BusinessDay

Shareholders mount pressure on Big Oil firms to cut upstream emission

There is growing pressure from shareholders in some of the world’s biggest oil-producing companies to reduce emissions from operations, reflecting the waning patience of investors pushing for much faster action to tackle climate emergencies.

Oil-dependent economies like Nigeria are facing enormous existential risk due to the swelling internal burden on multinational oil companies to refocus their business operations, tackle falling margins, and climate pressures.

Although many of Europe’s largest oil corporations, including Shell, BP, Eni, Repsol, and Total, have imposed their own targets to cut carbon intensity from their upstream operations as they have pledged to become net-zero emission businesses by 2050 or sooner.

However, the pressure from investors and shareholders is also growing, including on the oil industry to reduce the so-called Scope 1-3 emissions, which are generated by the use of their products.

Scope 1 covers direct emissions from owned or controlled sources, Scope 2 covers indirect emissions from the generation of purchased electricity, steam, heating and cooling consumed by the reporting company, while Scope 3 includes all other indirect emissions that occur in a company’s value chain.

Low-carbon power would be a key to cutting emissions, says Wood Mackenzie, which estimates that around two-thirds of emissions come from power consumption – production, processing, and liquefaction.

Read Also: Nigeria can’t be a fossil fuel economy in a world of net zero carbon

Between 2021 and 2025, the region with the highest carbon intensity will be Oceania, mostly due to the large emissions from liquefaction, according to the Wood Mackenzie Emissions Benchmarking Tool.

The report notes that Africa comes next, because of the large share of flaring in upstream operations, followed by Asia with high production and liquefaction emissions, and North America, where production and methane losses account for much of the carbon intensity.

“Africa hosts some of the most polluting assets because of a lack of infrastructure to solve the gas flaring problem,” Wood Mackenzie said last month.

Across the African continent, Europe’s key energy companies are fast cutting back their oil and gas portfolios to keep only the assets most likely to be profitable and redeploy capital for a transition to clean energy, as uncertainty mounts over future demand for fossil fuel.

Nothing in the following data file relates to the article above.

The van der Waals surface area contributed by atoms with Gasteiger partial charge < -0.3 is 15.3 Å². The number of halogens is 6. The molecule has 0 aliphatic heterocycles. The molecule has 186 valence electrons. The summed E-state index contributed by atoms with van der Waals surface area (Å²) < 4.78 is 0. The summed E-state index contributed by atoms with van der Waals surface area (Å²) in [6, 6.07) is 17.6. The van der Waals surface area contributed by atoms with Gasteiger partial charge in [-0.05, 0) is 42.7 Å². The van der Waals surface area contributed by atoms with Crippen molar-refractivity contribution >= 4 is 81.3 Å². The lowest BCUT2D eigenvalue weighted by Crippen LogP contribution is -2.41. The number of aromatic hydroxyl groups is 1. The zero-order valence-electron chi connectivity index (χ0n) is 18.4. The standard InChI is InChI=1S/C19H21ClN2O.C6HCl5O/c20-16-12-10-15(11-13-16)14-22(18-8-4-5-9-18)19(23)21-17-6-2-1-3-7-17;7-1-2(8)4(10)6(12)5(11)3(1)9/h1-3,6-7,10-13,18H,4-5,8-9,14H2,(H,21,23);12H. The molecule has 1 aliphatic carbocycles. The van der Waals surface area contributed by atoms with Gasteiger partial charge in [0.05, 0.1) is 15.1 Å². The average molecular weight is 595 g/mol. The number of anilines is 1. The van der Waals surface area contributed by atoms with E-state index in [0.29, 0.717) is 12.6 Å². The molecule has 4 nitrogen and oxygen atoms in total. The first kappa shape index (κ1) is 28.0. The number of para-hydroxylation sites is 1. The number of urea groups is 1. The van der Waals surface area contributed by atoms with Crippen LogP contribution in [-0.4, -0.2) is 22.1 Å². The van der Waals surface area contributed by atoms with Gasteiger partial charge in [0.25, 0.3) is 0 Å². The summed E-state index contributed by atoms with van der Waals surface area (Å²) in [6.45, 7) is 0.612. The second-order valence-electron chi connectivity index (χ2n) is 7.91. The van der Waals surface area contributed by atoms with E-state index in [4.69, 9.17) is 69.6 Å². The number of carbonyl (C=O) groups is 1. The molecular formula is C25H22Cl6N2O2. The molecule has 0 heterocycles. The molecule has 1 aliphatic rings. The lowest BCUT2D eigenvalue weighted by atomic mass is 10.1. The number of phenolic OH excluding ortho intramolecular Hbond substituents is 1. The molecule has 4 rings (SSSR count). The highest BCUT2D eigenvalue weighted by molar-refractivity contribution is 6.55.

“Reducing emissions and considering new energy diversification is really unavoidable,” WoodMac said in a report.

The report highlights that the global energy transition will drive divestment of oil and gas assets in Nigeria and other sub-Saharan countries.

It went ahead to state, “Carbon emission is increasingly key when screening assets for divestment. Low-value, high-emissions assets will be prioritised for sale.”

When reporting on how the market will respond to the increased divestment, the report states that above-ground risks, oil price risks and access to finance on reasonable terms would continue to shrink the pool of buyers for these oil and gas assets.

Although the report admits that access to finance for fossil fuel assets will continue to be a challenge, the financing for clean energy projects in Africa will continue to gain momentum.

Only last month, the African Development Bank (AfDB), the Korean Ministry of Economy and Finance and the Export-Import Bank of Korea committed to providing $600 million in co-financing for energy projects in Africa, with a focus on renewable energy (RE) solutions.

Additionally, Financial Sector Deepening Africa (FSDAi) is investing $4.5 million in Pay As You Go (PAYG) solar in three African countries including Nigeria, complementing an already total raised of $23 million.

These investments are further strengthened by the quickly reducing cost of renewable energy technologies when compared with fossil fuel projects.

A report by the International Renewable Energy Agency (IRENA) reveals that almost two-thirds of renewable power generation brought online around the world last year, accounting for 162GW of power, had lower costs than the cheapest fossil fuel options.

According to Anthony Monganeli Mehlwana, economic affairs officer at the Economic Commission for Africa (ECA), “Levelised Cost of Energy (LCOE) or fossil power plants is more expensive than wind and solar. Onshore wind costs $59 per MW while utility solar PV costs $79 per MW. Meanwhile, the cost of coal is $109 per MW and natural gas stands at $74 per MW.”

Early last month, the World Bank announced its new $465 million fund to improve renewable energy integration in West Africa. It has also approved $168 million financing towards Burkina Faso’s efforts to increase access to electricity in rural areas and support the country’s transition to clean energy.

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